This course focuses on the political roles, functions and effects of the media in New Zealand. Topics studied will include: media and elections (including voting behavior); news management and production; the role of public relations in political lobbying and electioneering; the political uses of opinion polls and experts; the regulatory environment within which the media operates; ownership and control of the media, public service broadcasting; Maori politics and the media; and the media and political leadership.

PSYC 231/Psychology 331 (5) | Cognitive Psychology

This course draws upon human research primarily to provide an overview of cognitive phenomena as well as theoretical underpinning of those phenomena. Topics may include: sensation, perception, attention, learning, memory, language, reasoning, problem solving and decision making.

SOSC 111/Sociology 211 (5) | Sociology: Foundations and Concepts

This course provides an introduction to the foundations of sociological thought and their application and relevance to contemporary society. It explores key sociological concepts and debates, such as globalization, inequality, risk, social movements, medicalization, and technology.

THEA 205/Theater 305 (5) | Theatrical Revolution: Drama from Realism to the Postmodern

This course explores the development, theory, and practice of Western dramaturgy from Romanticism to the present. Dramaturgy is the study of how meaning is generated in drama and performance. Students will learn and practice a suite of analytic and synthetic skills associated with Western and text-based dramaturgy, and conduct performance-based research on selected plays. The course aims to a) develop familiarity with the canons of modern and post-modern drama; b) equip students with knowledge and skills of dramaturgy; and c) provide students with a critical understanding of and practical experience in dramaturgical work.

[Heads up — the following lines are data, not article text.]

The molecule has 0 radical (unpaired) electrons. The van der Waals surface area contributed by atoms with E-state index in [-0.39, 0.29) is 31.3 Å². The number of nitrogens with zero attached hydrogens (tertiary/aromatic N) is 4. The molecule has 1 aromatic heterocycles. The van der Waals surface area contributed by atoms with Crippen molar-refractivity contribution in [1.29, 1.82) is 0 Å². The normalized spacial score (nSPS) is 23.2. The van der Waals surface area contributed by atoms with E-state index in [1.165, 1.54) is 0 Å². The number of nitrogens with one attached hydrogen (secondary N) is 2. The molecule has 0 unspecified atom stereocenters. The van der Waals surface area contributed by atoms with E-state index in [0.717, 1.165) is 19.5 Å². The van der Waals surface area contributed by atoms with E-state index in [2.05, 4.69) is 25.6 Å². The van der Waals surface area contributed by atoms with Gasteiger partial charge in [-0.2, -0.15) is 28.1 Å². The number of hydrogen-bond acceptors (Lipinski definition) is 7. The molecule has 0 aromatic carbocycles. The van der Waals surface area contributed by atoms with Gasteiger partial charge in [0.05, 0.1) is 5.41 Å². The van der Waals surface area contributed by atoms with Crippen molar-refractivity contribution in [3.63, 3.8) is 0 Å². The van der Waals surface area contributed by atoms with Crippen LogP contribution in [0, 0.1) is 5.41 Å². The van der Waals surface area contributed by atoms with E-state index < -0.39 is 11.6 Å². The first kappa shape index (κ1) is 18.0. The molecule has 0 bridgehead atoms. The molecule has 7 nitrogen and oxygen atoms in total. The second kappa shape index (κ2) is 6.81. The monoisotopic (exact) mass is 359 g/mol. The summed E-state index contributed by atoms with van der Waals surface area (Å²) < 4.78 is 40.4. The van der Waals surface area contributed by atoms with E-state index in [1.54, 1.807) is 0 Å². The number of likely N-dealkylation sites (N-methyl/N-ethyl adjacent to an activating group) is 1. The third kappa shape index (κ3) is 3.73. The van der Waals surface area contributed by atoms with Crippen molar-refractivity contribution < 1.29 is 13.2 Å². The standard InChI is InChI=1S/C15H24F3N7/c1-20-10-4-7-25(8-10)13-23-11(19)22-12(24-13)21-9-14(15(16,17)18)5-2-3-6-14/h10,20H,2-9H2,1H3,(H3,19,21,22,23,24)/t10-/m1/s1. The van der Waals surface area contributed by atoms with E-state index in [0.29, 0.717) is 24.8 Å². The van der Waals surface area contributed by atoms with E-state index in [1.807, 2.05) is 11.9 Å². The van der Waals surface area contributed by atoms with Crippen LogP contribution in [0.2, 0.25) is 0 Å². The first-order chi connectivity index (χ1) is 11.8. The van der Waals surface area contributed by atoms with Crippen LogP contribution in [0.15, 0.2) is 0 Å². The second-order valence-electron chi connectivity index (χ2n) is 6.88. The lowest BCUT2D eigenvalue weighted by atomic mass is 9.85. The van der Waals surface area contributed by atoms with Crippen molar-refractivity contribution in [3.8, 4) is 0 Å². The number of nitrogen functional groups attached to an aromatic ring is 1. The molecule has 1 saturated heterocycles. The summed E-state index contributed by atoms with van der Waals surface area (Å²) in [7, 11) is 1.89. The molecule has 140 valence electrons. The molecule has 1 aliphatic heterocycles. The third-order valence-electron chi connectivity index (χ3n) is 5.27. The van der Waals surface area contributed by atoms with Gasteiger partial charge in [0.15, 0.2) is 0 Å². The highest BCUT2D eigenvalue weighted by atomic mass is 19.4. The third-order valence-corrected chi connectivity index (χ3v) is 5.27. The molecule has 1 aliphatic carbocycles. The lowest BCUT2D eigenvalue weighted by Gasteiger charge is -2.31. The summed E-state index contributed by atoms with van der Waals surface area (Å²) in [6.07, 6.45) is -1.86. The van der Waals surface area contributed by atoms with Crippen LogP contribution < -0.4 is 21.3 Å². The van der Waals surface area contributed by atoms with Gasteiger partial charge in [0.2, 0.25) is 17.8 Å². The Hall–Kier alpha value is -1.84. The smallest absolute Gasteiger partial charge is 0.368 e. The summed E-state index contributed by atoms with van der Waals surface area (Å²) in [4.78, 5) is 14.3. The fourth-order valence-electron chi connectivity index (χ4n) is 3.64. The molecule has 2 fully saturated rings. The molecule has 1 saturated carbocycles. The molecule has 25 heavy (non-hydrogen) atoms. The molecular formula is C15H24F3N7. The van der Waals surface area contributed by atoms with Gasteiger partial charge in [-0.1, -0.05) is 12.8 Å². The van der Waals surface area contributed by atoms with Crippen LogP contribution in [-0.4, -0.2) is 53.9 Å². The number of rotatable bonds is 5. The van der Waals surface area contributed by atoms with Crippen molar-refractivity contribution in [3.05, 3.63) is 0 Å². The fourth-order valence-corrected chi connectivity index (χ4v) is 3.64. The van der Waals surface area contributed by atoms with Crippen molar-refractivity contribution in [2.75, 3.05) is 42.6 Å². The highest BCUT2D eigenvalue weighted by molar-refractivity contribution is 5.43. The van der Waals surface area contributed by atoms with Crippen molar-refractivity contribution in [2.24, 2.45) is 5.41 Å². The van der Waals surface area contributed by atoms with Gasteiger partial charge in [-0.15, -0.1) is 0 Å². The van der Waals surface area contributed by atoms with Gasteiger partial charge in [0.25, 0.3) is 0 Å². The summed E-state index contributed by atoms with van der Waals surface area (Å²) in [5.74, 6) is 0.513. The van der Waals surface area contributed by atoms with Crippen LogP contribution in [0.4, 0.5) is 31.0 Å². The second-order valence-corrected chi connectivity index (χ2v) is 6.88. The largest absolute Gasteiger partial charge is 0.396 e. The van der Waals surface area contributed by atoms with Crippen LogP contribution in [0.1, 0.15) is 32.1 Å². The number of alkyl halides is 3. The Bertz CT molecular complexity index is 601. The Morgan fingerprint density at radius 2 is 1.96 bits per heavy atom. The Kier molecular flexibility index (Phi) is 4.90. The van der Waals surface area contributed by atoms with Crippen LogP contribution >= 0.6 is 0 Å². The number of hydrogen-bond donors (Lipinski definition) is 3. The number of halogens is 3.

Other courses that students have taken include:

  • ACCY225 / Accountancy 325 (4) Introduction to Accounting Systems
  • ANTH209 / Anthropology 309 (4) Conflict and Reconciliation
  • CLAS311 / Classics 411 (4) Myth and Storytelling
  • FILM101 / Film 201 (4) Introduction to Film Analysis
  • GEOG316 / Geography 416 (4) Geographies of Globalization
  • HIST316 / History 416 (4) New Zealand Social History
  • IBUS212 / International Business 312 (4) International Management
  • LAWS352 / Law 452 (4) Banking and Finance Law
  • MDIA207 / Media Studies 307 (4) News Analysis
  • MGMT313 / Management 413 (4) Strategic Operations Management
  • POLS208 / Political Science 308 (4) Political Change in Southeast Asia
  • PSYC231/ Psychology 331 (4) Cognitive Psychology
  • RELI221 / Religious Studies 321 (4) Religion, Politics and Disenchantment
  • SPOL314 / Sociology 414 (4) Sociology of Health and Illness

Special courses: Maori Studies

Maori Studies courses examine the Maori people - their language and culture, past and present, and their place in relation to the other cultures of New Zealand, Polynesia and the world. Maori culture is a living and dynamic reality in New Zealand today and provides the nation with many of its unique qualities. Historically, interaction between Maori and non-Maori has shaped the economic, social and political development of New Zealand. The Maori Studies courses focus on developing awareness, appreciation and understanding about the associated issues and complexities.

Special courses: Pacific Studies

Through Pacific Studies students are exposed to the ideas and work of the region’s foremost thinkers, political leaders, activists, and artists. Pacific Studies offers critical perspectives on the region’s imperial and colonial legacies. The Pacific Islands are an important part of New Zealand’s economic and political sphere of influence. While facing significant social challenges, Pacific communities in New Zealand are also generating a cultural vibrancy in the nation.